The home-grown speedster claimed his sixth 100m title in style as he brought the crowd at the Tuks stadium to their feet when he stopped the track clock at 9.99 seconds.
When the official time of 9.98 seconds was announced, Magakwe was almost halfway around his victory lap while the appreciative crowd applauded the champion.
“From the start I was aggressive, I just wanted it so badly … the last 30 metres I pushed so hard,” Magakwe said.
“What is exciting is my coach (Eugene Thipe) is from South Africa, and not from Jamaica. Everything we do, we do in South Africa.”
Not only did he break the magical barrier but he also smashed the South African record of 10.06 seconds that he shared with Johan Rossouw.
That record had been part of South African sprinting since 1988 and has been the bane of many a athlete who tried and failed to break it.
It was also a special day for second-placed Akani Simbine, who also broke the old national record in the process, in a time of 10.02 seconds. Emile Erasmus finished third in 10.23 seconds.
The standard of the athletics on the second day of the championships was superb, with South African athletes dishing up world-class performances.
In the men’s 400m, Wayde van Niekerk became only the sixth South African to run a sub-45- seconds time to claim the national title.
The one-lap ace clocked a time of 44.92 seconds to outsprint Shaun de Jager (45.82sec) and Willie de Beer (46.38sec).
Van Niekerk made it clear that he was after the joint South African record of 44.59 seconds held by Arnaud Malherbe and Hendrik Mokganyetsi.
“This year I would love to break the South African record, so on Monday I will try again at the Varsity Cup meeting (at the University of Johannesburg) and get back to training again,” Van Niekerk said.
“I try to stick with the world guys — whoever is on top, that is where I want to be, because I have to shift my mind to competing on the world stage.”
Rikenette Steenkamp produced the best performance in the 100m hurdles in more than 23 years when she defended her title, winning in a time of 13.17 seconds.
The time was also the sixth best by a South African woman and her coach, former 110m hurdles record-holder Shaun Bownes, believes Steenkamp has the potential to break Corien Botha’s record of 12.93 seconds.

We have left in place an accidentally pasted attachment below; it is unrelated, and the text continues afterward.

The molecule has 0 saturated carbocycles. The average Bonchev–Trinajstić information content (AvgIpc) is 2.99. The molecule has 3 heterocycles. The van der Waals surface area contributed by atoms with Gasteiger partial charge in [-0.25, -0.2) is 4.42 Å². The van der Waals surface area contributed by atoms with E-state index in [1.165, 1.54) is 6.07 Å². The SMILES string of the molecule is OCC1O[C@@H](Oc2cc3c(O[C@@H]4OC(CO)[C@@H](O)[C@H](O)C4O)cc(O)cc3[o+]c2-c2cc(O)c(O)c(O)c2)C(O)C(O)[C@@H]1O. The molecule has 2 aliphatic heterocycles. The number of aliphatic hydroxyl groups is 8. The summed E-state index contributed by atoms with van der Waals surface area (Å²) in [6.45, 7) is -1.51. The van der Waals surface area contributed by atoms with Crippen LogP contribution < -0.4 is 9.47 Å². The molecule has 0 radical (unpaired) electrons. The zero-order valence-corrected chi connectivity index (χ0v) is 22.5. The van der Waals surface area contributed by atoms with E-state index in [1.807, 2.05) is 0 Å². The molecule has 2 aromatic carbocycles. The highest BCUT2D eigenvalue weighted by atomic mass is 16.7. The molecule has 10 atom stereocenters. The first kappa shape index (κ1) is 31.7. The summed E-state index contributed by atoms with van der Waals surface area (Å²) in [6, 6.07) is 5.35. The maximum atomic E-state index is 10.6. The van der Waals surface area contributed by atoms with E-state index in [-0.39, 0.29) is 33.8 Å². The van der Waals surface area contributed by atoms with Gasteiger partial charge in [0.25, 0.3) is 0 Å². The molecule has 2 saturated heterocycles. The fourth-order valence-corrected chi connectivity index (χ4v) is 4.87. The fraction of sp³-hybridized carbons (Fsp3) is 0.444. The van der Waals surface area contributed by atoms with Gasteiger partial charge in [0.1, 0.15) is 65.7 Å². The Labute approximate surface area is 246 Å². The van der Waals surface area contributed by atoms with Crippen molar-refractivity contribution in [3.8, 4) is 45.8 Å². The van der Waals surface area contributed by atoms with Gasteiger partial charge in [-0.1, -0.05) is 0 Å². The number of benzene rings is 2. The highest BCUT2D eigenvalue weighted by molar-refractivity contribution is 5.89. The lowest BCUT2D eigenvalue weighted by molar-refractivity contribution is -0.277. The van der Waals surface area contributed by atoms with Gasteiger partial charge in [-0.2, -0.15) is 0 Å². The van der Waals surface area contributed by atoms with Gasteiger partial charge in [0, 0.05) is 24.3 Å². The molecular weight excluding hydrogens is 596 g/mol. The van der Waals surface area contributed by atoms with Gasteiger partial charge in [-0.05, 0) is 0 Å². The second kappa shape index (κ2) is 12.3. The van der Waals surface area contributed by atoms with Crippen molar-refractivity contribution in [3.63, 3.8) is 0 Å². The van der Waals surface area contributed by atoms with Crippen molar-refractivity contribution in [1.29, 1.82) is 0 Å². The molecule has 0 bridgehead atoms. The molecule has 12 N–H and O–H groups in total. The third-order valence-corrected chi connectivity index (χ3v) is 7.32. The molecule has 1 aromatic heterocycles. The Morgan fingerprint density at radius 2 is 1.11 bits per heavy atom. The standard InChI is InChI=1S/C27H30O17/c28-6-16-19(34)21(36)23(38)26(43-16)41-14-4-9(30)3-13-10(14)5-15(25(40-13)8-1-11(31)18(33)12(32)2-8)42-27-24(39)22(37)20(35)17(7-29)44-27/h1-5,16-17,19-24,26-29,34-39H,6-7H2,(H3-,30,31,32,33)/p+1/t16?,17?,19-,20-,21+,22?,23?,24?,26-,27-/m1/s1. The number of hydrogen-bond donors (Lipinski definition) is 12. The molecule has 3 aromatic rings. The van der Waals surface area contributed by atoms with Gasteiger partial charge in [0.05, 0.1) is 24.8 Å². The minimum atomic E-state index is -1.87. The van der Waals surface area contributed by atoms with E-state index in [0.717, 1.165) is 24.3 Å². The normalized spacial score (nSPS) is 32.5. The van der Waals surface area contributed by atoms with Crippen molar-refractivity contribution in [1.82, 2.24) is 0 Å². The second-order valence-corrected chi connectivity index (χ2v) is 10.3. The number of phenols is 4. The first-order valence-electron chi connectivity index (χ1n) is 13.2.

Earlier in the day, South African javelin queen Sunette Viljoen claimed her ninth national title in her specialist event with a distance of 64.77m. Six of her attempts on the day were over 60 metres.
Megan Wilke took second place with her throw of 48.23m, with Sane van Zyl third.
“I take great pride in my ninth title. I’ve worked extremely hard to achieve that,” Viljoen said.
“I’m very happy with my overall performance today. I had six throws over 60 metres, which makes me very excited for the rest of the season.
“It’s now a good platform I can build on for the international season.”
There were some upsets on the day with the biggest being world 1500m bronze medallist Johan Cronje’s defeat by Jerry Motsau in his specialist event.
Motsau finished strongly to win in a time of three minutes, 47.91 seconds (3:47.91) with Cronje second in 3:48.47 and Mthobisi Baloyi third in 3:50.93.
There was also disappointment for South African 400m hurdles record-holder LJ van Zyl who lost to defending champion and training partner Cornel Fredericks.
There was some controversy in that the eighth line of hurdles was slightly higher than the rest, which had an impact on the athletes’ rhythm.
Fredericks went past Van Zyl over the final stretch to reclaim the title in a time of 49.21 seconds.
Van Zyl took the silver medal in a time of 50 seconds, with Le Roux Hamman third in 50.29sec.
In the 200m relatively unknown Ncincilili Titi won the race comfortably in a time of 20.41 seconds, with Simbine crossing the line in second place in 20.47sec and Tshegofatso Meshoe third in 20.73sec.
Olympic silver medallist Caster Semenya made a low-key return to the championships to win the 800m in a time of 2:03.30, while the South African record-holder in both horizontal jumps, Khotso Mokoena, won the triple jump with a distance of 16.68m.
In the women’s 400m hurdles, Wenda Nel became only the third South African women to break the 55-second barrier, winning her event in 54.92 seconds.